[To read my two previous posts on this chapter, go here and here.]
In the latter parts of this chapter Dawkins tries to answer the question of how, if our morality is not grounded in religion and especially in our holy books, we decide between right and wrong.
Along the way, Dawkins says that there is a generally agreed upon ethic by which most people live. He furthermore says that some elements of that ethic are found in holy books but they are found alongside teachings by which modern people would not want to live. Furthermore, he says, “the holy books do not supply any rules for distinguishing the good principles from the bad” (p. 263). I don’t know enough about other holy books to say, but I must disagree with Dawkins when it comes to the Bible. Most thinking Christians are “red letter disciples”; they understand that the life and teachings of Jesus, because he is the ultimate revelation of God in history, provide the window through which everything, including the teachings of the Bible, are to be interpreted.
Dawkins approvingly offers a set “New Ten Commandments” that he found on an atheist website (pp. 263-264). I have to agree that those ten principles are ones that I try to live by. What is missing from them, though, is a sense of transcendence, wonder, and awe. Now, Dawkins would probably say that the “rules” given in the biblical Ten Commandments do not evoke those senses, either. Taken in their overall biblical context, though, they remind us that there is something (people of faith would say “someone”) that is far beyond us and that has expectations for us that are for our ultimate good. The more I think about it, the more I come to believe that this sense of the possibility of God, of the possibility of elements of life and love that extend beyond what our physical senses can perceive, is the main thing missing from Dawkins’ approach to life. I think that fundamentalist Christians (and fundamentalists of other faiths) are wrong in their negative stance toward science. I also think that a scientist who accepts no possibility of God and thus has no access to faith is cheating himself or herself out of a God-given dimension of life.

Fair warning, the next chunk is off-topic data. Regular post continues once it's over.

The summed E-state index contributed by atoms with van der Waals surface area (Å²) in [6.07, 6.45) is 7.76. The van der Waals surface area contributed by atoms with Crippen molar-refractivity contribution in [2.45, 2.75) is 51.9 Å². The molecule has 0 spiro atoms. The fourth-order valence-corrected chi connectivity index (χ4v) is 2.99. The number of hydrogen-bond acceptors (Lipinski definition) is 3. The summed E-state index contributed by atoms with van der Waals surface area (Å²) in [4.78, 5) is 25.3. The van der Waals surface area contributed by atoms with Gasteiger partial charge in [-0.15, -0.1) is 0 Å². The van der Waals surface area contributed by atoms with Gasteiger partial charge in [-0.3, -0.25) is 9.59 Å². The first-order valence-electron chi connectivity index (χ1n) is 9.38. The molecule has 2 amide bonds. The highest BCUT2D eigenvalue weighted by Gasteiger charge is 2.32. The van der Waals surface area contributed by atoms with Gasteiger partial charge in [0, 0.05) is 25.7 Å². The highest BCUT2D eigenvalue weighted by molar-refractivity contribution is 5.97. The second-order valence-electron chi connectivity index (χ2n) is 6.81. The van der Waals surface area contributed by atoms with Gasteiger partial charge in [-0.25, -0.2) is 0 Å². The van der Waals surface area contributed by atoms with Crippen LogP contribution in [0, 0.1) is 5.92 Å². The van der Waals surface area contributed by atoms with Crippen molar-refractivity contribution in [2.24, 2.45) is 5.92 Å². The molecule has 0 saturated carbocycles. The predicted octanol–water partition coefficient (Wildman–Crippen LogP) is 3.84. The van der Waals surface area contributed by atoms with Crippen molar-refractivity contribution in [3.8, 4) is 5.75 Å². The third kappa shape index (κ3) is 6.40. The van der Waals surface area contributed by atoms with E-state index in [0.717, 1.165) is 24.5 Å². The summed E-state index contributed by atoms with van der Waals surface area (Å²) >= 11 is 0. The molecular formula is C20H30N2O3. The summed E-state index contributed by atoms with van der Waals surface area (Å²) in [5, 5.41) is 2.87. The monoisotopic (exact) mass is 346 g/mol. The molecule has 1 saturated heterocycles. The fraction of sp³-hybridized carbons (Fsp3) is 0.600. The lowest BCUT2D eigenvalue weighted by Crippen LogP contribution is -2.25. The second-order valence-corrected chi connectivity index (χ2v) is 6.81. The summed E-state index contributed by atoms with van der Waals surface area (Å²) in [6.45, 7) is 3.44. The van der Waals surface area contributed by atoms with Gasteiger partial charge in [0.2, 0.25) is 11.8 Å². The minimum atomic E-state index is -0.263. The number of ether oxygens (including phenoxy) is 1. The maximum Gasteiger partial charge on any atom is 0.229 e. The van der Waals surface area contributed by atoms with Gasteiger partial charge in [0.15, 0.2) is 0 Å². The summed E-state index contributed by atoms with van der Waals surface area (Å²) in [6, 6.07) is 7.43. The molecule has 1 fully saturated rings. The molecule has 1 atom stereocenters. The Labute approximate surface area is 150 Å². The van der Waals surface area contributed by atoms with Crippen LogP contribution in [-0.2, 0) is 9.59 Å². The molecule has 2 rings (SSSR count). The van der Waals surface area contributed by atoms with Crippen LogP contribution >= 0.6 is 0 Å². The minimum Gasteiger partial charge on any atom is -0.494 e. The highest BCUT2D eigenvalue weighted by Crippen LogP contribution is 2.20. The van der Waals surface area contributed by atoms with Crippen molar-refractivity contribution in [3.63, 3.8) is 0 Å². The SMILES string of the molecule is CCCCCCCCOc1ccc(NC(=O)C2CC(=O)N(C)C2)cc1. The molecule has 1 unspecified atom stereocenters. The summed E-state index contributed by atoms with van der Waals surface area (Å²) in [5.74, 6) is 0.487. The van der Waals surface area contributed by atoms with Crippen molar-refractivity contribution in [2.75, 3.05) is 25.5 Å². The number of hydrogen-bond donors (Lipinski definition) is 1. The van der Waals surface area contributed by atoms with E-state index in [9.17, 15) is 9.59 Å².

Dawkins’ main point in this chapter is that the developed and developing morality that we find among the people in the world does not require a religious explanation. He speculates that the progressions that we have seen in morality can be explained by such things as education, communication, and great leaders. He’s not sure, but he is convinced that it does not come from religion because, he maintains, modern morality has progressed so far beyond that of religions and their holy books.
Dawkins misunderstands the role that Scripture plays in the life and thought of an (and I wish I could come up with another, less “superior” sounding word) enlightened modern Christian. Such a Christian understands that in some ways the Bible is bound by the cultures that produced it. Such a Christian does not maintain that every word of the Bible carries equal authority; I accord more authority to the “pray for your enemies” teaching of Jesus than I do to the “don’t eat catfish” rule of the Pentateuch. Such a Christian understands that while the Bible is authoritative, the Lord continues to work and to lea and to guide so that progression can still be made on the moral and ethical front that can take us even beyond the teachings of the Bible but still be in line with the teachings of the Bible.
I offer one example. Dawkins says that we have an “increased understanding that each of us shares a common humanity with members of other races and with the other sex—both deeply unbiblical ideas that come from biological science, especially evolution” (p. 271). As Dawkins says about Christians, one wonders if he has actually read the Bible. In its first two chapters it teaches that all people come form the same stuff and that both men and women are made in the image of God. In its third chapter the Bible makes clear that the uneasy and sometimes negative relationship between the sexes is the result not of God’s perfect plan but of human sin which finally means that such is part of our struggle in the world. The New Testament went far beyond its cultural milieu in its presentation of how men and women are to relate. Jesus had female disciples. The early church had to balance its ideal that in Christ women and men are equal with the practical concern of not leaping so far ahead that its witness would be ignored. But the principles were in place that would lead to full equality. It is true that some Christians and churches deal with that but, again, that is part of the struggle of being in the world. Dawkins is much too general in his statements in this area.
We must grant that religion is a source of conflict and of some of the evil that takes place in the world. That is the fault of the adherents, not of the religions themselves. Here I stand: if Christians would take seriously their obligation to live by the life and teachings of Jesus, which reveal the highest morality of all, we would be a force for nothing but good in the world. That won’t happen because we’re sinners, but we sure could do better and thereby disarm Dawkins and others at least in this part of the battle.